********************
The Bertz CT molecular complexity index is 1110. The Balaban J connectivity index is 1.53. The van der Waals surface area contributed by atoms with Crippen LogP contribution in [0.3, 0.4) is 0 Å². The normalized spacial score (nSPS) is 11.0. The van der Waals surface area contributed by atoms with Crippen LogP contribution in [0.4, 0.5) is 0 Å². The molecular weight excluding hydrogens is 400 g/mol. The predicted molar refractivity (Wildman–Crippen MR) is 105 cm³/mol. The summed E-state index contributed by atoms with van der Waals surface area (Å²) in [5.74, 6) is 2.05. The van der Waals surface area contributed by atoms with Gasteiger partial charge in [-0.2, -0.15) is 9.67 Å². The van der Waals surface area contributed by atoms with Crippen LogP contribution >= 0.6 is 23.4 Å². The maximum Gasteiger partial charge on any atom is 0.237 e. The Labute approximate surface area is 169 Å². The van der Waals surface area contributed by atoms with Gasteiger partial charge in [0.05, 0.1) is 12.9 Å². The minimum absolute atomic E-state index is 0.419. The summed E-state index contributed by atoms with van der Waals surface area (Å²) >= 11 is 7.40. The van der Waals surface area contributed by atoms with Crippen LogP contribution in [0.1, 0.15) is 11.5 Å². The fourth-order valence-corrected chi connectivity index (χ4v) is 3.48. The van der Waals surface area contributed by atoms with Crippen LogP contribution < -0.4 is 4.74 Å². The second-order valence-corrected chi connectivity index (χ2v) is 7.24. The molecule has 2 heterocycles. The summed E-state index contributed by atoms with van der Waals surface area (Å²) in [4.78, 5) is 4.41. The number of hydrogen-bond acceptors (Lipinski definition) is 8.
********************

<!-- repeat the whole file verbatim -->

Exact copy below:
The Bertz CT molecular complexity index is 1110. The Balaban J connectivity index is 1.53. The van der Waals surface area contributed by atoms with Crippen LogP contribution in [0.3, 0.4) is 0 Å². The normalized spacial score (nSPS) is 11.0. The van der Waals surface area contributed by atoms with Crippen LogP contribution in [0.4, 0.5) is 0 Å². The molecular weight excluding hydrogens is 400 g/mol. The predicted molar refractivity (Wildman–Crippen MR) is 105 cm³/mol. The summed E-state index contributed by atoms with van der Waals surface area (Å²) in [5.74, 6) is 2.05. The van der Waals surface area contributed by atoms with Gasteiger partial charge in [-0.2, -0.15) is 9.67 Å². The van der Waals surface area contributed by atoms with Crippen LogP contribution >= 0.6 is 23.4 Å². The maximum Gasteiger partial charge on any atom is 0.237 e. The Labute approximate surface area is 169 Å². The van der Waals surface area contributed by atoms with Gasteiger partial charge in [0.05, 0.1) is 12.9 Å². The minimum absolute atomic E-state index is 0.419. The summed E-state index contributed by atoms with van der Waals surface area (Å²) >= 11 is 7.40. The van der Waals surface area contributed by atoms with Crippen LogP contribution in [0.1, 0.15) is 11.5 Å². The fourth-order valence-corrected chi connectivity index (χ4v) is 3.48. The van der Waals surface area contributed by atoms with Crippen LogP contribution < -0.4 is 4.74 Å². The second-order valence-corrected chi connectivity index (χ2v) is 7.24. The molecule has 2 heterocycles. The summed E-state index contributed by atoms with van der Waals surface area (Å²) in [4.78, 5) is 4.41. The number of hydrogen-bond acceptors (Lipinski definition) is 8.